The Effects of Accent Familiarity and Language Attitudes on Perceived English Proficiency and Accentedness




Carnicle, Jocelyn
Huang, Becky

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Office of the Vice President for Research


If accents are a permanent indicator of difference, to what degree do our accents determine how we are perceived by others? The goal of this project was to examine the relationship between raters' accent familiarity, attitudes toward non-native accents, and their judgments of non-native speech. This project was designed to extend the Huang, Alegre, & Eisenberg (2016) study with several methodological improvements. The study included five groups of raters who vary in their familiarity with Korean and Arabic accents (No Familiarity, Korean Heritage Raters, Korean Non-Heritage Raters, Arabic Heritage Raters, Arabic Non-Heritage Raters). There were 10 raters in each group (n = 50), and all participants consisted of undergraduate or graduate students who were born in the U.S. or immigrated to the U.S. before the age of twelve. Participants listened to 24 speech samples selected from Educational Testing Service's TOEFL iBT public database, and rated each sample on magnitudes of perceived proficiency and accentedness. After rating the speech samples, participants completed a survey on their demographic background information, attitudes toward accents, rating tendency, and beliefs/perceived cultural factors. Finally, two participants from each group were randomly selected to participate in a face-to-face think-aloud follow-up study to discuss their cognitive processes during rating. Because foreign accents can be subject to negative perceptions and linguistic profiling, understanding the potential sources of biases is critical for removing such biases and improving human communication and interactions.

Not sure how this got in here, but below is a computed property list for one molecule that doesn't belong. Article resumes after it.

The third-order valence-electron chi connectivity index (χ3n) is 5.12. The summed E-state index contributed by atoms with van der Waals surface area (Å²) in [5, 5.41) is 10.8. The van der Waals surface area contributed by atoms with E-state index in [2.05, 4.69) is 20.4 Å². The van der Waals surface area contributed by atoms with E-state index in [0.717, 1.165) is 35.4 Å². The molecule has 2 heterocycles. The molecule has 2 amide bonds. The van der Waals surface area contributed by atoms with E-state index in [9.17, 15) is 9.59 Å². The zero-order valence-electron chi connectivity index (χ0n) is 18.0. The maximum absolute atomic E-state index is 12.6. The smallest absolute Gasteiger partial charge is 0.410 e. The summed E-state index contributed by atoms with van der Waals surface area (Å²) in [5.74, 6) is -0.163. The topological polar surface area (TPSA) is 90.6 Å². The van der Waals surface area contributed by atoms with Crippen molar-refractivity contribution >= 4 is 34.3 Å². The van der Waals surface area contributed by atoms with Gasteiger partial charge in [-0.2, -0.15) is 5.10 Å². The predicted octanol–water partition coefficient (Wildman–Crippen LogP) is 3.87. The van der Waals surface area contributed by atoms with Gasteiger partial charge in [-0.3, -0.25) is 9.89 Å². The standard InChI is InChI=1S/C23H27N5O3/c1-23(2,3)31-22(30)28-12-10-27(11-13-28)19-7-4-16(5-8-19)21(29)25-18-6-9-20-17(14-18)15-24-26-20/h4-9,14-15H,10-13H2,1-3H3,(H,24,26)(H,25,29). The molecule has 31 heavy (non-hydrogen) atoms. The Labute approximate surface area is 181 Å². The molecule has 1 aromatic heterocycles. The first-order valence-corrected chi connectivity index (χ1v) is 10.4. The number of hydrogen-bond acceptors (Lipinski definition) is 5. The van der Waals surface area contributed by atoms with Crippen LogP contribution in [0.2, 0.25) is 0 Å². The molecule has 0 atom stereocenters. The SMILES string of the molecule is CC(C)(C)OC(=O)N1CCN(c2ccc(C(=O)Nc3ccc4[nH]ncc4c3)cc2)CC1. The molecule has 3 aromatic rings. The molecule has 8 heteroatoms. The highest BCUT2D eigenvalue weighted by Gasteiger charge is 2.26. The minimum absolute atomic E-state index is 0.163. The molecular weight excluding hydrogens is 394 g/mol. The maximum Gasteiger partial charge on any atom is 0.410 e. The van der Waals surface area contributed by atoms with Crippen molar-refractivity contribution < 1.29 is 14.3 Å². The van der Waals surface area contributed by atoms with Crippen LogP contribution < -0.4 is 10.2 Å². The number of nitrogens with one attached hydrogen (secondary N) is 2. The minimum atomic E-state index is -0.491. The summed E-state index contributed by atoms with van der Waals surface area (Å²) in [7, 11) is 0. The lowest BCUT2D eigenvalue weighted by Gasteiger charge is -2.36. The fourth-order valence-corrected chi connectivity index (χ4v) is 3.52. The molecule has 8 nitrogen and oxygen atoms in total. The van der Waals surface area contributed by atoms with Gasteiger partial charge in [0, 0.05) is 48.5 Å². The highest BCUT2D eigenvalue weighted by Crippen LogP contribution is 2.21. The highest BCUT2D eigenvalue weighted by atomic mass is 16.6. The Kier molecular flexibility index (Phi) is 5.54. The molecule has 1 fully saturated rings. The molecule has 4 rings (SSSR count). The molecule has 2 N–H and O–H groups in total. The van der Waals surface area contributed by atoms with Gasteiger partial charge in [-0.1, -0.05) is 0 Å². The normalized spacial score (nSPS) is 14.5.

Modern Languages and Literacy